Long ago, 20 years, you had a terminal emulator such as 5250-emulator to connect to your system. Now-a-days you have so many devices that can be connected ranging from laptops, tablets, cellphones to printers and any endpoint that has an IP-address. How do you control so many devices that try to access the network from all types of network and places?
Well you have a solution called Network Access Control, or in short NAC, which shuts down the port in case of unsolicited access. This is done on layer 2 of the network.
You have many types of implementation of network control. Here I describe the Cisco implementation ISE, Identity Service Engine. This implementation gives you a broad range of functions to protect the organisation against not compliant devices either connecting to wired or wireless networks.
ISE Cisco contains several policies such as authentication -, authorization -, posture – and profile policies and executes context-aware assessments.
- The authentication policy supports MSCHAP, TLS / EAP, PEAP, Mac-address bypass called MAB and even old protocols such as TLS 1.0.
- The authorisation policy can direct a device to a special VLAN if the device is not compliant and must be sanitised or remediated.
- The posture policy is able to investigate any software on the device (or assess some files or the registry settings or some system settings) such as OS, antivirus or host-IDS software for deep host inspection. Even it monitors the licensing.
- The context-aware functionality assesses for attributes like type of user, logon time , logon on the day of the week/month, location and so on. You are creating a contextual identity.
ISE Cisco integrates with various other solution to protect the organisation from unwanted access such as:
- LDAP (AD from Microsoft) and is able to block devices who’s user account is disabled. Also ISE Cisco can deny access or allow access to user groups based on Role Based Access Control.
- PKI-server for deploying certificates CA or self signed to devices for web access.
- VPN-server for encrypted end-to-end connections between endpoint and servers.
- RADIUS-server (AAA) for authentication although ISE Cisco can be a Radius server itself.
- Various portals for dealing with Guest users either sponsored devices or not. These portals can be self service portals or sponsor portals or MDM-portals.
- Email server for sending alerts in case of denied devices.
One of the pretty nice features is sanitation or remediation. When a device connects to the network the ISE Cisco posture policy could assess many things like the level of your OS or Antivirus or if a system setting is set to true regarding updates. If the assessment fails the device is denied access and routed to a special VLAN for sanitation. This means that the device could get a complete new image or get updates of software depending on the nature of the non-compliancy. Ones the sanitation is done, the device is able to connect to the network after the posture policy has again been assessing the degree of compliancy.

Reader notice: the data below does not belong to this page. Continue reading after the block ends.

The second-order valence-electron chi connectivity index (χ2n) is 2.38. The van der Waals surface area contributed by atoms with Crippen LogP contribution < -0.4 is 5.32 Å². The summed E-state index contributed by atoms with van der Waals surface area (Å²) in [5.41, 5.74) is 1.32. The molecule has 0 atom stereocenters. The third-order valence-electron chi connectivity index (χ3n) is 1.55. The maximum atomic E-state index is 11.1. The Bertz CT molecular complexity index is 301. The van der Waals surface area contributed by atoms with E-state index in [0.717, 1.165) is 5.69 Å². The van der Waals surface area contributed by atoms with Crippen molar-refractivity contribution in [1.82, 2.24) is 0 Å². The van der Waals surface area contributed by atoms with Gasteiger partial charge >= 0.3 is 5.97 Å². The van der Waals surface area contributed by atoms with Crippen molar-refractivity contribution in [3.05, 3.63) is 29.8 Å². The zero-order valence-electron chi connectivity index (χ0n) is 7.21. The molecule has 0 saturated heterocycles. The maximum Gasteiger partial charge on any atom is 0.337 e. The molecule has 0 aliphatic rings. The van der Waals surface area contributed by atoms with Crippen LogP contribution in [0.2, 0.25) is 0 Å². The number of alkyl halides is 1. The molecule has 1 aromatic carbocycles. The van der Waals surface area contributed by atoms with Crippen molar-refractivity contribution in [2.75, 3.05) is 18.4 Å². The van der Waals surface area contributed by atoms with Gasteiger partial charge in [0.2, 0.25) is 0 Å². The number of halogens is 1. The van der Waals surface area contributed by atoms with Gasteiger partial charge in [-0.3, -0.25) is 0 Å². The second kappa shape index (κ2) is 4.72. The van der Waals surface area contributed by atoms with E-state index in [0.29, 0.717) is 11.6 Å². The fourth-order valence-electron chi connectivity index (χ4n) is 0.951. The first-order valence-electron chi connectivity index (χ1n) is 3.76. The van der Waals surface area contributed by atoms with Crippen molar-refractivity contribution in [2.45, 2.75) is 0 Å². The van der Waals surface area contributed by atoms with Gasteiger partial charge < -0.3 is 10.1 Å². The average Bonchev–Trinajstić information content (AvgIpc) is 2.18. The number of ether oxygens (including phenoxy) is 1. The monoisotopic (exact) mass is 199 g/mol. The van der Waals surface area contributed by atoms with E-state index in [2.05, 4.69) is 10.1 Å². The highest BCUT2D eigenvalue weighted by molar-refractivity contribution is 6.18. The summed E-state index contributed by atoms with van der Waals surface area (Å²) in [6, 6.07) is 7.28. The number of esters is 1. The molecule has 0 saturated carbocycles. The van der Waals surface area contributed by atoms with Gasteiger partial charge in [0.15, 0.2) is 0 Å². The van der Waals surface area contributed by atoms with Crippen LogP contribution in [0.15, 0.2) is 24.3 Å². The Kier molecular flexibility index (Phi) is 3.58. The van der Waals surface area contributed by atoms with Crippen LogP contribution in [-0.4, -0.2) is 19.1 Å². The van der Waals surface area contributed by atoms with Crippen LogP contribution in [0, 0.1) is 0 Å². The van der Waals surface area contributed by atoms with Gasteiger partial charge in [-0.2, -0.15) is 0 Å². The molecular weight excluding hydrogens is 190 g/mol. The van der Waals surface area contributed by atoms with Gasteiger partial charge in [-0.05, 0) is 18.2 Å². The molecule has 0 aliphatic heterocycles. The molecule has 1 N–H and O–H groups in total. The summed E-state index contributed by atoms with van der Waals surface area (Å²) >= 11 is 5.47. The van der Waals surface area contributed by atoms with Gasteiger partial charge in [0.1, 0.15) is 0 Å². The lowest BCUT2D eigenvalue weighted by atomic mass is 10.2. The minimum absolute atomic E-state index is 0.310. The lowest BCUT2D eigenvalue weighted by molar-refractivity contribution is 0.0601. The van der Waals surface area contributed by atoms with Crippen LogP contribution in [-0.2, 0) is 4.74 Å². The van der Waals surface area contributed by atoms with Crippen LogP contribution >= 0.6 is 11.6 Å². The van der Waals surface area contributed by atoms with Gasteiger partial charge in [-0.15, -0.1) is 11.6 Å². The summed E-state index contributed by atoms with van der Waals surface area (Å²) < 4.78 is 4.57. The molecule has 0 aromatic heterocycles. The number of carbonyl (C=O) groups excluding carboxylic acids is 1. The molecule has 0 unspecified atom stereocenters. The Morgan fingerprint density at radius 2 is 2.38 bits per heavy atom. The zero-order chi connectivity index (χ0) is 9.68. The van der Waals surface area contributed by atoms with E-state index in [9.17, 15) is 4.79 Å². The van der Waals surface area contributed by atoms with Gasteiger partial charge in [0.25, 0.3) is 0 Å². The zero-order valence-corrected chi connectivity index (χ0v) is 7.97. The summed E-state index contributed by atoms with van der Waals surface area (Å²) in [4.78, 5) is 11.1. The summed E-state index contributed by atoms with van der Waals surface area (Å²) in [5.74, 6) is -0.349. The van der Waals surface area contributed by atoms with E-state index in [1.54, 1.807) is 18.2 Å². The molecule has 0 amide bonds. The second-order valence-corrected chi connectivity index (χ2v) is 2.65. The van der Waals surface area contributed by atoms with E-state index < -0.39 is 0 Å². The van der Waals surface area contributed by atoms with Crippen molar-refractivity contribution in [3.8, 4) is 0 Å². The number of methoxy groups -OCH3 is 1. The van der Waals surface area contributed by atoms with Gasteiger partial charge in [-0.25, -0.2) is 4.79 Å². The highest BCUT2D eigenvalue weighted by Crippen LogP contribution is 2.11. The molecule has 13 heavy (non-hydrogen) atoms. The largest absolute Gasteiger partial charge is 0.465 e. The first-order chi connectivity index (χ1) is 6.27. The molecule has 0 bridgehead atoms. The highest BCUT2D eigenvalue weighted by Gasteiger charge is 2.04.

Another nice functionality is reporting. ISE Cisco comes with a lot of standard reports which shows for instance the status of the endpoint (failed or granted). Reporting can be done on the Admin portal.
The list of features is long but here is a short high level set of features with thanks to Wikipedia:
- Mitigation of non-zero-day attacks
- Authorization, Authentication and Accounting of network connections.
- Encryption of traffic to the wireless and wired network using protocols for 802.1X such as EAP-TLS, EAP-PEAP or EAP-MSCHAP.
- Role-based controls of user, device, application or security posture post authentication.
- Automation with other tools to define network role based on other information such as known vulnerabilities, jailbreak status etc.
- The main benefit of NAC solutions is to prevent end-stations that lack antivirus, patches, or host intrusion prevention software from accessing the network and placing other computers at risk of cross-contamination of computer worms.
- Policy enforcement
- NAC solutions allow network operators to define policies, such as the types of computers or roles of users allowed to access areas of the network, and enforce them in switches, routers, and network middleboxes.
- Identity and access management
- Where conventional IP networks enforce access policies in terms of IP addresses, NAC environments attempt to do so based on authenticated user identities, at least for user end-stations such as laptops and desktop computers.
Herman Rensink, Cloud – and Security Architect.